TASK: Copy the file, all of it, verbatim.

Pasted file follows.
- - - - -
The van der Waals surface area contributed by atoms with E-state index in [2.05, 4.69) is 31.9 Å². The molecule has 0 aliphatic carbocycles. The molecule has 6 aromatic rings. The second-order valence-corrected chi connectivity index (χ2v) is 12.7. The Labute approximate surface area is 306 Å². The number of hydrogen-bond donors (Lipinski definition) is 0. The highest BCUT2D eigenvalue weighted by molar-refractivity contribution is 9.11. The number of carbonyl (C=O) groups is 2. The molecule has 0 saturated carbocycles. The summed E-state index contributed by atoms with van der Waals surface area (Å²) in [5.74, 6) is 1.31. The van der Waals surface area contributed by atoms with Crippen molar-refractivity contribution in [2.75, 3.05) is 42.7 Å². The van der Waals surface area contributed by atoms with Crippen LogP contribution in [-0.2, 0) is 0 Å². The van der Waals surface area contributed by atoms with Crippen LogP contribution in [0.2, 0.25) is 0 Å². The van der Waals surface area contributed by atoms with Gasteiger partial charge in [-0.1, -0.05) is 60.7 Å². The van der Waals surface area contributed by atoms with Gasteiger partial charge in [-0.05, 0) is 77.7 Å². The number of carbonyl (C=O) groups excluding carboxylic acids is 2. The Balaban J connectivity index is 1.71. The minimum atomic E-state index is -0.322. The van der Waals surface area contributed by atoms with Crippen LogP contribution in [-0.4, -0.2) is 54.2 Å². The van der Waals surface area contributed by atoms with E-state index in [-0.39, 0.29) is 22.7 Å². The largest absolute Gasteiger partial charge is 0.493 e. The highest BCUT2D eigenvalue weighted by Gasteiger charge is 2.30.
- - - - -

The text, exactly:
The van der Waals surface area contributed by atoms with E-state index in [2.05, 4.69) is 31.9 Å². The molecule has 0 aliphatic carbocycles. The molecule has 6 aromatic rings. The second-order valence-corrected chi connectivity index (χ2v) is 12.7. The Labute approximate surface area is 306 Å². The number of hydrogen-bond donors (Lipinski definition) is 0. The highest BCUT2D eigenvalue weighted by molar-refractivity contribution is 9.11. The number of carbonyl (C=O) groups is 2. The molecule has 0 saturated carbocycles. The summed E-state index contributed by atoms with van der Waals surface area (Å²) in [5.74, 6) is 1.31. The van der Waals surface area contributed by atoms with Crippen molar-refractivity contribution in [2.75, 3.05) is 42.7 Å². The van der Waals surface area contributed by atoms with Crippen LogP contribution in [-0.2, 0) is 0 Å². The van der Waals surface area contributed by atoms with Crippen LogP contribution in [0.2, 0.25) is 0 Å². The van der Waals surface area contributed by atoms with Gasteiger partial charge in [-0.1, -0.05) is 60.7 Å². The van der Waals surface area contributed by atoms with Gasteiger partial charge in [-0.05, 0) is 77.7 Å². The number of carbonyl (C=O) groups excluding carboxylic acids is 2. The Balaban J connectivity index is 1.71. The minimum atomic E-state index is -0.322. The van der Waals surface area contributed by atoms with Crippen LogP contribution in [-0.4, -0.2) is 54.2 Å². The van der Waals surface area contributed by atoms with E-state index in [-0.39, 0.29) is 22.7 Å². The largest absolute Gasteiger partial charge is 0.493 e. The highest BCUT2D eigenvalue weighted by Gasteiger charge is 2.30.